“Love Save Lives”
A Reflection for All Who March for Life
January 13, 2018
The last Presidential election campaign in the United States was a divisive, bitter, toxic, embarrassing and polarizing experience for many in the US and for people around the world, leaving many repulsed and despairing rather than excited and hopeful. Voters were disgusted by the state of American politics, and many harbored doubts that either major-party nominee would be able to unite the country after this loud, divisive electoral campaign. Instead of focusing energies and conversations on issues, on how Americans could move their country forward, succeed and generate hope, it proved to be an exercise in destroying others. Both candidates behaved with tremendous disrespect and dishonesty to one another and to the public, and were viewed unfavorably by a majority of voters. The mounting toxicity and division threatened any victor of that election. The memories and results of that campaign and current US Government policies and laws being enacted to fulfill campaign promises have left people around the world shocked, appalled and wondering what has happened in America. Slogans and campaign rhetoric like "Make America Great Again" have ended up sounding "Make America embarrassed again" and "Make America marginalized again." A cloud of darkness seems to be hovering over the land of the free and home of the brave. Emma Lazarus’ words emblazoned at the base of Lady Liberty in New York’s harbor seems to have been altered: “Keep away from this land your tired and poor, your huddled masses yearning to be free. They don’t belong here…”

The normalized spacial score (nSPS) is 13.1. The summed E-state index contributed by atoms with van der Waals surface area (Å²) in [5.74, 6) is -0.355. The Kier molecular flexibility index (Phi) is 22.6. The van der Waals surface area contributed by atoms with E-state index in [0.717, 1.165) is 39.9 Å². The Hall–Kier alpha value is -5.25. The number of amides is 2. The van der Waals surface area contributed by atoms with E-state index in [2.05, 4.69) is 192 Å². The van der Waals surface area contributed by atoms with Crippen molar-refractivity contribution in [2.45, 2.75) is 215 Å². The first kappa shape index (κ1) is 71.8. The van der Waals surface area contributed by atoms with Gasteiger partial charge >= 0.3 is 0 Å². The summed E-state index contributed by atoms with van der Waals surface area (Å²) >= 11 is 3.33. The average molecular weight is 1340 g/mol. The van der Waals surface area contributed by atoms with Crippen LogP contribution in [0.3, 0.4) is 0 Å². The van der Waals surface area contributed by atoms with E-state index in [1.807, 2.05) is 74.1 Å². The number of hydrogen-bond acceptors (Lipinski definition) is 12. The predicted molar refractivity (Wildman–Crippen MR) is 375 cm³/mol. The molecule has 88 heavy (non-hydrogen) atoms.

That “shining city on the hill”
On January 9, 1961, President-Elect John F. Kennedy spoke these memorable words during an address to the General Court of Massachusetts:
“... I have been guided by the standard John Winthrop set before his shipmates on the flagship Arbella three hundred and thirty-one years ago, as they, too, faced the task of building a new government on a perilous frontier. "We must always consider", he said, "that we shall be as a city upon a hill – the eyes of all people are upon us". Today the eyes of all people are truly upon us – and our governments, in every branch, at every level, national, state and local, must be as a city upon a hill – constructed and inhabited by men aware of their great trust and their great responsibilities. … History will not judge our endeavors – and a government cannot be selected – merely on the basis of color or creed or even party affiliation. Neither will competence and loyalty and stature, while essential to the utmost, suffice in times such as these. For of those to whom much is given, much is required ...”
Years later, on January 11, 1989, in his farewell address as he left the White House, President Ronald Reagan took up that theme of the “city on the hill” once again:
“I've spoken of the shining city all my political life, but I don't know if I ever quite communicated what I saw when I said it. But in my mind, it was a tall, proud city built on rocks stronger than oceans, wind-swept, God-blessed, and teeming with people of all kinds living in harmony and peace; a city with free ports that hummed with commerce and creativity. And if there had to be city walls, the walls had doors and the doors were open to anyone with the will and the heart to get here. That's how I saw it, and see it still.”
The shining city on the hill has become a dark place and many of the inhabitants of the land and indeed the whole world are appalled over what is happening. Now is the time for some deep, critical introspection and reflection on what is taking place in America and in the world. Who and what can bring a country back together after so much acrimony, hostility, division and bad, erratic behavior of political leaders?
How easy it is for Catholics in the United States and around the world to be cynical or discouraged at what we have experienced throughout the recent presidential electoral campaign in America, but neither attitude is helpful to the cause of truth, freedom and good citizenship. Our Catholic Christian faith tells us that God will provide what we need to do his will. Catholics who are faithful citizens have the ability – with the help of God’s grace – to make choices that are morally sound even if they appear to be politically incorrect.
The Church’s consistent ethic of life